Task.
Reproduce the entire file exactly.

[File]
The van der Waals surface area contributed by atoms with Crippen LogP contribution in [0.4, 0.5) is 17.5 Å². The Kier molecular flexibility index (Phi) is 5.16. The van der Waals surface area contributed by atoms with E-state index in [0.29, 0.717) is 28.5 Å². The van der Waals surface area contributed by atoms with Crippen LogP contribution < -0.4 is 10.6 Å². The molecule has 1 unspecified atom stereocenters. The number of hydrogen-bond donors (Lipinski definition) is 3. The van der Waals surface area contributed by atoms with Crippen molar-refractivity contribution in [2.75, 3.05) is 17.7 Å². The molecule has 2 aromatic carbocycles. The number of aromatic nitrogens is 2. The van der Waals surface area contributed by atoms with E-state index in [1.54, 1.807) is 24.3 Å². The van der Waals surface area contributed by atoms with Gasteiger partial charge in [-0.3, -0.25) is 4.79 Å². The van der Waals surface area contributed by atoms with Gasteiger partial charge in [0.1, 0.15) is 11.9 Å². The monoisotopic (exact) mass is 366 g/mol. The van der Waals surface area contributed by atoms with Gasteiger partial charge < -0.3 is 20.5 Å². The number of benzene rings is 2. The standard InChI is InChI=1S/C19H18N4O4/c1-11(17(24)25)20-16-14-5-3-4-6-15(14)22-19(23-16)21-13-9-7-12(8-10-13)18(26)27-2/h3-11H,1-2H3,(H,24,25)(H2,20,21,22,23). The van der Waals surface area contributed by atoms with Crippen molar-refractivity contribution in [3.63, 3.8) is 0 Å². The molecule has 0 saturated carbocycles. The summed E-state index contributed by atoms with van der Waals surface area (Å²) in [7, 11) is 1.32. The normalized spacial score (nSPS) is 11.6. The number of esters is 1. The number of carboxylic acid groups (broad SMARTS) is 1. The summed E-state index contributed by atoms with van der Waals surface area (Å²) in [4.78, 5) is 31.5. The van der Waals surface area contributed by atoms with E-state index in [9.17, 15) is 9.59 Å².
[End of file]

The van der Waals surface area contributed by atoms with Crippen LogP contribution in [0.4, 0.5) is 17.5 Å². The Kier molecular flexibility index (Phi) is 5.16. The van der Waals surface area contributed by atoms with E-state index in [0.29, 0.717) is 28.5 Å². The van der Waals surface area contributed by atoms with Crippen LogP contribution < -0.4 is 10.6 Å². The molecule has 1 unspecified atom stereocenters. The number of hydrogen-bond donors (Lipinski definition) is 3. The van der Waals surface area contributed by atoms with Crippen molar-refractivity contribution in [2.75, 3.05) is 17.7 Å². The molecule has 2 aromatic carbocycles. The number of aromatic nitrogens is 2. The van der Waals surface area contributed by atoms with E-state index in [1.54, 1.807) is 24.3 Å². The van der Waals surface area contributed by atoms with Gasteiger partial charge in [-0.3, -0.25) is 4.79 Å². The van der Waals surface area contributed by atoms with Gasteiger partial charge in [0.1, 0.15) is 11.9 Å². The monoisotopic (exact) mass is 366 g/mol. The van der Waals surface area contributed by atoms with Gasteiger partial charge < -0.3 is 20.5 Å². The number of benzene rings is 2. The standard InChI is InChI=1S/C19H18N4O4/c1-11(17(24)25)20-16-14-5-3-4-6-15(14)22-19(23-16)21-13-9-7-12(8-10-13)18(26)27-2/h3-11H,1-2H3,(H,24,25)(H2,20,21,22,23). The van der Waals surface area contributed by atoms with Crippen molar-refractivity contribution in [3.63, 3.8) is 0 Å². The molecule has 0 saturated carbocycles. The summed E-state index contributed by atoms with van der Waals surface area (Å²) in [7, 11) is 1.32. The normalized spacial score (nSPS) is 11.6. The number of esters is 1. The number of carboxylic acid groups (broad SMARTS) is 1. The summed E-state index contributed by atoms with van der Waals surface area (Å²) in [4.78, 5) is 31.5. The van der Waals surface area contributed by atoms with E-state index in [9.17, 15) is 9.59 Å².